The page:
Meth is destroying communities - page 4

I am originally from a small town in southern West Virginia. I have lived away from the area for about 8 years now, but I continue to go back 3-4 times a year to visit family and friends. I have... Read More

  1. by   loriannlpn
    Quote from mtnmom
    A lot of it is due to their compromised nutritional status...they can go for days without eating or sleeping when on a meth binge.

    Also, chronic meth users pick at their skin compulsively. I recall one woman that came into our rural ER who, besides having sores all over her body, believed that there were glass shards in her feet. Never mind that she was barefooted on arrival - she was completely delusional as to there being foreign bodies in her skin.

    Good point on nutritional status. Another reason the teeth decay, is the corosive ingredients in meth. BATTERY ACID, can you imagine?
    Have a blessed day
  2. by   mommy2boys
    We have a huge meth problem in the town next to us (we also have a big problem in my town. The town was know for being the meth capital of the state (possible in the US) back in the 90's.

    My husband is a correctional officer for our county and sees the daily problems associated w/ meth (crime, hiv/ hep, child abuse/ neglect, etc) This drug is completely out of control because of the cheapness, ease of making it, and ease of finding the material for making it. One of the main ingredients for making it is an OTC decongestant. Almost anyone w/ a little chemistry knowledge can make it which makes it that much more dangerous.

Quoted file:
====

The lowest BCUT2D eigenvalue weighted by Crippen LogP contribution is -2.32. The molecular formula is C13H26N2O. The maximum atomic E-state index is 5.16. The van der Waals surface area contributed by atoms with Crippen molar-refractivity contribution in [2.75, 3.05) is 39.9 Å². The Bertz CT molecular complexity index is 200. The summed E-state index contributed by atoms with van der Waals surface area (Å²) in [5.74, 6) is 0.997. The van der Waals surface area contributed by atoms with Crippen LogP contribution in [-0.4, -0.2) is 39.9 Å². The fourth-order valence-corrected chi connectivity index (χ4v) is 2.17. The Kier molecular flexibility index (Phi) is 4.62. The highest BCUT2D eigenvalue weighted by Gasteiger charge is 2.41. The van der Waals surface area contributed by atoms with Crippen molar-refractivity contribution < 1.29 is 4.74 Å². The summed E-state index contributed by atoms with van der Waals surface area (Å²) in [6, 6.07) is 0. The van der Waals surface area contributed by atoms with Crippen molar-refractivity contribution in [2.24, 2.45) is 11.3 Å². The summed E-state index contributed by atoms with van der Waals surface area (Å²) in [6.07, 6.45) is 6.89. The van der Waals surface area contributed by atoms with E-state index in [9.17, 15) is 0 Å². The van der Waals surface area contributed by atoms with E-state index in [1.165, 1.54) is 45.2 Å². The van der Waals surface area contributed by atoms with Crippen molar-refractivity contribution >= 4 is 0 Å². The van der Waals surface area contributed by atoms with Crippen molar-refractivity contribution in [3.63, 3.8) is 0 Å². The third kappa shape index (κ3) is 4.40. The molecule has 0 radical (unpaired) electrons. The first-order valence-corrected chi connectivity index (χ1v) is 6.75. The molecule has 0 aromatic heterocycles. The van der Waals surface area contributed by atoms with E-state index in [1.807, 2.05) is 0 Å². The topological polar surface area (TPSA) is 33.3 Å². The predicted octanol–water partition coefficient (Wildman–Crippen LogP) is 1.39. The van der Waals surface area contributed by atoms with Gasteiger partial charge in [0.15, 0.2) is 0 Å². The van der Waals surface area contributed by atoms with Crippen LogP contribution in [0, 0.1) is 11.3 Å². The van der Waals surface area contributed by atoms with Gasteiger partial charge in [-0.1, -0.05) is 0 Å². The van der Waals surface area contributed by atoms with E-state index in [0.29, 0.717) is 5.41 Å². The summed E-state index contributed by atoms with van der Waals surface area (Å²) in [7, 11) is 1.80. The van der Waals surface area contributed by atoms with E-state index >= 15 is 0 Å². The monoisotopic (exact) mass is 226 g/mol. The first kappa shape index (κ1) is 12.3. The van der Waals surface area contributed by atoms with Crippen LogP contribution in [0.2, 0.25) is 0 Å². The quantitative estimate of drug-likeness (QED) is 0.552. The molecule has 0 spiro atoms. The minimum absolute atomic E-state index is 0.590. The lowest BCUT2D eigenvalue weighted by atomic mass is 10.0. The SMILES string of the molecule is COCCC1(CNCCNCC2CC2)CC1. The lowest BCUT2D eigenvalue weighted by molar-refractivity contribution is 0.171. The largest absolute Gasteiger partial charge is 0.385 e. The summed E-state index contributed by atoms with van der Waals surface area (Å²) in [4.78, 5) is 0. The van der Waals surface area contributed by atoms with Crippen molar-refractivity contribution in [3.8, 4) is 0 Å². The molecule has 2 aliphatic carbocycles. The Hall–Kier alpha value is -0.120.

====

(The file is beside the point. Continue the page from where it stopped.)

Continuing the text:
One of the things that stores/state laws are starting to do in our area is to limit the amount of the OTC drug (2-3 boxes at a time) that you may buy at one time and locking up the med so it is harder to steal.

    If you are truely worried about the town you grew up in maybe you could contact the local police dept or mayor and see what you can do to help. There are different groups that go out and try to help the community. It is so sad to say, but meth is here and it is killing more and more of our citizens.

    Erin (who has seen what meth can do to a community first hand)
  3. by   Roy Fokker
    A few thoughts:


    * Addiction is more than just "craving for a hit".
    * No one becomes a raging alcoholic after their first drink. The same is true for any drug - legal or illegal.
    * There are plenty of people who take recreational drugs but don't let it control their lives. There is a world of a difference between "use" and "abuse".

    I believe that a good chunk of addiction lies with psychological desire. The physiological dependence makes quitting harder - certainly. But if the psychological desire lesses, the physiological dependence can be overcome.

    I'd also like to thank WillowBrook for his/her posts.


    cheers,
  4. by   WillowBrook
    Quote from WVUturtle514

    Willow,

    Perhaps you can enlighten some of us as to the thought processes of meth users. Especially those that manufacture the meth in their homes. As they are making this concoction do they not look at the ingredients that are going into it and think, "Hmmm.....I don't know if this is such a good thing for me to be putting in my body." Or is the need for a high so great that it completely overcomes all rational thought a person might have? Also, do you believe it's more of a physical addiction or a mental addiction, or a combination of both?